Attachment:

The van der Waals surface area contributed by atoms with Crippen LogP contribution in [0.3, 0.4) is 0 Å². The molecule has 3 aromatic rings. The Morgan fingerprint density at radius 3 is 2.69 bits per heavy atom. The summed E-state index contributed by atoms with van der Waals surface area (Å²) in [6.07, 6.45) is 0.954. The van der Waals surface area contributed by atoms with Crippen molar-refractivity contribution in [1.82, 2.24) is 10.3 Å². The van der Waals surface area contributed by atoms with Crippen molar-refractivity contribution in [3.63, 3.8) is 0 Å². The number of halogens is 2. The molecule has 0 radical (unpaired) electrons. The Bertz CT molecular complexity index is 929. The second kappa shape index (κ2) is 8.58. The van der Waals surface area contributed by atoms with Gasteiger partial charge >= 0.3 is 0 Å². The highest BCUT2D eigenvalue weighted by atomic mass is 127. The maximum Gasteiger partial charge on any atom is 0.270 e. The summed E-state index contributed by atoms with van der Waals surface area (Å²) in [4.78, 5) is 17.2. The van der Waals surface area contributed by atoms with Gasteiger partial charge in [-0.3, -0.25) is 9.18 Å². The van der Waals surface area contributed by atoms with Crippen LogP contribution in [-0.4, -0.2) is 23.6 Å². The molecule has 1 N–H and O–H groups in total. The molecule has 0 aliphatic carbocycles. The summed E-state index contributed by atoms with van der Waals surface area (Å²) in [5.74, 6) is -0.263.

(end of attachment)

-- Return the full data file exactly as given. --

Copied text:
The van der Waals surface area contributed by atoms with Crippen LogP contribution in [0.3, 0.4) is 0 Å². The molecule has 3 aromatic rings. The Morgan fingerprint density at radius 3 is 2.69 bits per heavy atom. The summed E-state index contributed by atoms with van der Waals surface area (Å²) in [6.07, 6.45) is 0.954. The van der Waals surface area contributed by atoms with Crippen molar-refractivity contribution in [1.82, 2.24) is 10.3 Å². The van der Waals surface area contributed by atoms with Crippen molar-refractivity contribution in [3.63, 3.8) is 0 Å². The number of halogens is 2. The molecule has 0 radical (unpaired) electrons. The Bertz CT molecular complexity index is 929. The second kappa shape index (κ2) is 8.58. The van der Waals surface area contributed by atoms with Gasteiger partial charge >= 0.3 is 0 Å². The highest BCUT2D eigenvalue weighted by atomic mass is 127. The maximum Gasteiger partial charge on any atom is 0.270 e. The summed E-state index contributed by atoms with van der Waals surface area (Å²) in [4.78, 5) is 17.2. The van der Waals surface area contributed by atoms with Gasteiger partial charge in [-0.3, -0.25) is 9.18 Å². The van der Waals surface area contributed by atoms with Crippen LogP contribution in [-0.4, -0.2) is 23.6 Å². The molecule has 1 N–H and O–H groups in total. The molecule has 0 aliphatic carbocycles. The summed E-state index contributed by atoms with van der Waals surface area (Å²) in [5.74, 6) is -0.263.